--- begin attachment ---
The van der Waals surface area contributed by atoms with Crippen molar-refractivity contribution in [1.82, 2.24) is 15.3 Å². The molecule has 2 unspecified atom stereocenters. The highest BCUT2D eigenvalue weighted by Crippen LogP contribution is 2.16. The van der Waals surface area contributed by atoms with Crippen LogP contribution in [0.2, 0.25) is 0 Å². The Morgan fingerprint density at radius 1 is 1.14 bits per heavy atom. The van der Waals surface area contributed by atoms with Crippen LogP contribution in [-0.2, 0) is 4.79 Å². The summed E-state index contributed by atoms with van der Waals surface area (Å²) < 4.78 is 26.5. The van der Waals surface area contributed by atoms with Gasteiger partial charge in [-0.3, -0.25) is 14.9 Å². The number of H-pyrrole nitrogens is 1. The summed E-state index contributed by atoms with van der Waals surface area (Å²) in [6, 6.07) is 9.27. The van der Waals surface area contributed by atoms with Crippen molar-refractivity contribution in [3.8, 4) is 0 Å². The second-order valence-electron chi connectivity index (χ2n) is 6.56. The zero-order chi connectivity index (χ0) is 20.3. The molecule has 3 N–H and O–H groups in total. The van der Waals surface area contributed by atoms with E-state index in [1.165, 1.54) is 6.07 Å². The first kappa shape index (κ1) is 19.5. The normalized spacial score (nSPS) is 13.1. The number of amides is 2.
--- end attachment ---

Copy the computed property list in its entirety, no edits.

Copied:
The van der Waals surface area contributed by atoms with Crippen molar-refractivity contribution in [1.82, 2.24) is 15.3 Å². The molecule has 2 unspecified atom stereocenters. The highest BCUT2D eigenvalue weighted by Crippen LogP contribution is 2.16. The van der Waals surface area contributed by atoms with Crippen LogP contribution in [0.2, 0.25) is 0 Å². The Morgan fingerprint density at radius 1 is 1.14 bits per heavy atom. The van der Waals surface area contributed by atoms with Crippen LogP contribution in [-0.2, 0) is 4.79 Å². The summed E-state index contributed by atoms with van der Waals surface area (Å²) < 4.78 is 26.5. The van der Waals surface area contributed by atoms with Gasteiger partial charge in [-0.3, -0.25) is 14.9 Å². The number of H-pyrrole nitrogens is 1. The summed E-state index contributed by atoms with van der Waals surface area (Å²) in [6, 6.07) is 9.27. The van der Waals surface area contributed by atoms with Crippen molar-refractivity contribution in [3.8, 4) is 0 Å². The second-order valence-electron chi connectivity index (χ2n) is 6.56. The zero-order chi connectivity index (χ0) is 20.3. The molecule has 3 N–H and O–H groups in total. The van der Waals surface area contributed by atoms with E-state index in [1.165, 1.54) is 6.07 Å². The first kappa shape index (κ1) is 19.5. The normalized spacial score (nSPS) is 13.1. The number of amides is 2.